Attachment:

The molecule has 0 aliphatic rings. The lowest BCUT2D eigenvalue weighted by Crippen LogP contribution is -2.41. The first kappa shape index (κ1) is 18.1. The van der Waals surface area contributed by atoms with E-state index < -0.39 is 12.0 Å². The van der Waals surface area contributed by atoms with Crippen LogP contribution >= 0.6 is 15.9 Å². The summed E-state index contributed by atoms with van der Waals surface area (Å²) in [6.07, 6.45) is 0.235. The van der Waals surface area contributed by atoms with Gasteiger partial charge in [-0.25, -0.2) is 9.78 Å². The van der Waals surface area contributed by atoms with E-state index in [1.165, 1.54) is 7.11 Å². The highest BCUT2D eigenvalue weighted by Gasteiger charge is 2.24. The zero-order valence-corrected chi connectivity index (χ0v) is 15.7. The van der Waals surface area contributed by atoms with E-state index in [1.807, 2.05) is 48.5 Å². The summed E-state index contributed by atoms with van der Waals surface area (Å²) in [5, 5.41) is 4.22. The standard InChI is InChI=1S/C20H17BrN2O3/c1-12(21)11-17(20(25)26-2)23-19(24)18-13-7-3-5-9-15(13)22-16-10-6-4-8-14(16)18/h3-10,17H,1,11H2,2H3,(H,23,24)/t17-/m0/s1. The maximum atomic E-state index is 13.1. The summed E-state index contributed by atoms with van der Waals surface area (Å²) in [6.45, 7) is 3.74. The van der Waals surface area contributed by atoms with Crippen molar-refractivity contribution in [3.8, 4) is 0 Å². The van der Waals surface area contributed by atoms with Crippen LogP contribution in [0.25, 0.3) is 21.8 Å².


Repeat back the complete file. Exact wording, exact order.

The molecule has 0 aliphatic rings. The lowest BCUT2D eigenvalue weighted by Crippen LogP contribution is -2.41. The first kappa shape index (κ1) is 18.1. The van der Waals surface area contributed by atoms with E-state index < -0.39 is 12.0 Å². The van der Waals surface area contributed by atoms with Crippen LogP contribution >= 0.6 is 15.9 Å². The summed E-state index contributed by atoms with van der Waals surface area (Å²) in [6.07, 6.45) is 0.235. The van der Waals surface area contributed by atoms with Gasteiger partial charge in [-0.25, -0.2) is 9.78 Å². The van der Waals surface area contributed by atoms with E-state index in [1.165, 1.54) is 7.11 Å². The highest BCUT2D eigenvalue weighted by Gasteiger charge is 2.24. The zero-order valence-corrected chi connectivity index (χ0v) is 15.7. The van der Waals surface area contributed by atoms with E-state index in [1.807, 2.05) is 48.5 Å². The summed E-state index contributed by atoms with van der Waals surface area (Å²) in [5, 5.41) is 4.22. The standard InChI is InChI=1S/C20H17BrN2O3/c1-12(21)11-17(20(25)26-2)23-19(24)18-13-7-3-5-9-15(13)22-16-10-6-4-8-14(16)18/h3-10,17H,1,11H2,2H3,(H,23,24)/t17-/m0/s1. The maximum atomic E-state index is 13.1. The summed E-state index contributed by atoms with van der Waals surface area (Å²) in [6.45, 7) is 3.74. The van der Waals surface area contributed by atoms with Crippen molar-refractivity contribution in [3.8, 4) is 0 Å². The van der Waals surface area contributed by atoms with Crippen LogP contribution in [0.25, 0.3) is 21.8 Å².